Switching polar patterns between omni and cardioid is a matter of turning a nice heavy-duty collar a quarter turn to lock it firmly into a detented position.

In Use

Recently I recorded a gospel group called The Broadway Inspirational Voices at Clinton Recording in New York City. This was a multichannel DSD project where I used a pair of KSM141s in the omni pattern for my surround channels. Clinton Studio A is a nice size room, measuring 50 feet x 55 feet x 24 feet and has rotating wall panels that are hardwood on one side and absorptive on the other side. We set all the panels wood side out to make the room as live as possible, which turned out to be just under a one second decay time. I mounted the KSM141s on Starboard mic booms and positioned them on the sides of the choir and two thirds of the way back into the room about 10 feet high. When you listen to this recording the sound from the surround speakers is made up entirely from the 141s capturing the nuances of the room, without any signs of coloration – totally natural and unhyped as if you were sitting in the middle of the studio.

On a recent Bob Mintzer Big Band project at Ambient Recording in Stamford, Conn., I used a single KSM141 on a 9-foot Steinway grand piano in the omni pattern and have to say that the 141 is my new favorite piano microphone. When you can use a single microphone with no EQ on a piano, everything in the chain has to be right, starting with the instrument. On this same session I tried a KSM141 in the bridge of Jay Anderson’s acoustic bass, this time with a cardioid pattern, since the bass was in the room with the rest of the band and I could not get enough isolation with the omni pattern. Switching in the rolloff to compensate for the proximity effect due to the close mic/instrument relationship worked out well. The bass sounded fat without getting boomy, and with a nice amount of attack when Jay’s fingers came off the strings. There was still a fair amount of leakage of other instruments into the bass mic, but it was nice leakage and added to the dimension of the multichannel SACD end product. I also used a pair KSM141s for the surround channels on this project with the same kind of success.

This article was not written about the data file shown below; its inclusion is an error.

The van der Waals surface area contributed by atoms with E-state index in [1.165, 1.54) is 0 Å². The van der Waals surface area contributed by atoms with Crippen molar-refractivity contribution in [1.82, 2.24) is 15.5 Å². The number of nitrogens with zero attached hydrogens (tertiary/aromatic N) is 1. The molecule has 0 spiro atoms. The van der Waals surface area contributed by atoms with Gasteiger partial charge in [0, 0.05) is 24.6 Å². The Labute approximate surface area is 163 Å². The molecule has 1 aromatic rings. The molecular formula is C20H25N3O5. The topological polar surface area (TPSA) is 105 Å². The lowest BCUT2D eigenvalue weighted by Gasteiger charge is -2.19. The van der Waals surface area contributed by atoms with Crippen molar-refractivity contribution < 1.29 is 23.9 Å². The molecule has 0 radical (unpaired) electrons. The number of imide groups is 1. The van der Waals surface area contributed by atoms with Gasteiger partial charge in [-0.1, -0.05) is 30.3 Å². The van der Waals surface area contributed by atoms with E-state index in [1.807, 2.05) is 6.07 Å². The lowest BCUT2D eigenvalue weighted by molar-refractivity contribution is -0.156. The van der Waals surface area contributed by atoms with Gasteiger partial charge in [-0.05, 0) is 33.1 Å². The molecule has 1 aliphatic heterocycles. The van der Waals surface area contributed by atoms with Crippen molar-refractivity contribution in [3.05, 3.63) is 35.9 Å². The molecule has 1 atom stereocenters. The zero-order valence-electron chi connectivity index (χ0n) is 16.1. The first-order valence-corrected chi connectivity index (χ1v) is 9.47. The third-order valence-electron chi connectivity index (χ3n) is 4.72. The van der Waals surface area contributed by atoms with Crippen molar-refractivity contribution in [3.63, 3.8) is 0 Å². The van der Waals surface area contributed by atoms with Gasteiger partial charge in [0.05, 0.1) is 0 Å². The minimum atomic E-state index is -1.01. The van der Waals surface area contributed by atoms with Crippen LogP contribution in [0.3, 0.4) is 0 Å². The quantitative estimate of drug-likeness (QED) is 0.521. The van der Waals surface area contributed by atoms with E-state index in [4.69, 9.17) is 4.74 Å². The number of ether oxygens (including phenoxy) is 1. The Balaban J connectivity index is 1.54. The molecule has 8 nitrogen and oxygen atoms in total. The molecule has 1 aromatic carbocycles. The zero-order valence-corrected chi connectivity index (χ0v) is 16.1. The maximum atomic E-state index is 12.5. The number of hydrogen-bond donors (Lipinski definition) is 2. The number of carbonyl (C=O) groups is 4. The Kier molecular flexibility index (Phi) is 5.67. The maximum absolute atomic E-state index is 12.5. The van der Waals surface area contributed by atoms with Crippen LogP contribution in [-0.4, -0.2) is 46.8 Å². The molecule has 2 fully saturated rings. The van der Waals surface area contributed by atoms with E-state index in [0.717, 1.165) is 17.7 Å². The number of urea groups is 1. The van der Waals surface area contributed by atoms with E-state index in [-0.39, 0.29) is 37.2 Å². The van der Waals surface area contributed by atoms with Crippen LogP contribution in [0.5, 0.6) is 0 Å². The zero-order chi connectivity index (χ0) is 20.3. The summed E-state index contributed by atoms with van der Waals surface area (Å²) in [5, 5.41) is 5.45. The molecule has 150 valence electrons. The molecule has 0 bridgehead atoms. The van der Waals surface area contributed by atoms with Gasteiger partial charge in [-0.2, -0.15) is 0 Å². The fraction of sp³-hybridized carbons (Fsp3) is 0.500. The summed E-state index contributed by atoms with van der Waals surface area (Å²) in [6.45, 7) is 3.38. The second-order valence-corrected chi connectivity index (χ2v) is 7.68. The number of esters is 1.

On an even more recent project at Ambient Recording, owner/engineer Mark Conese used the KSM141s on an orchestral session where he recorded strings, woodwinds, brass, percussion, acoustic guitar, piano and harp all at separate overdub sessions. He used a pair in omni about two feet apart just over the conductor’s head on each session. He also set up my Shure KSM32s for highlights, but used them sparingly because overall the pair of KSM141s did such a great job on their own. Now Mark is almost as enthusiastic about these microphones as I am.


At its retail price (even lower at street), the KSM141 is a steal. The entire line of Shure KSM studio microphones are true price/performance champions. I never leave for the studio anymore without them.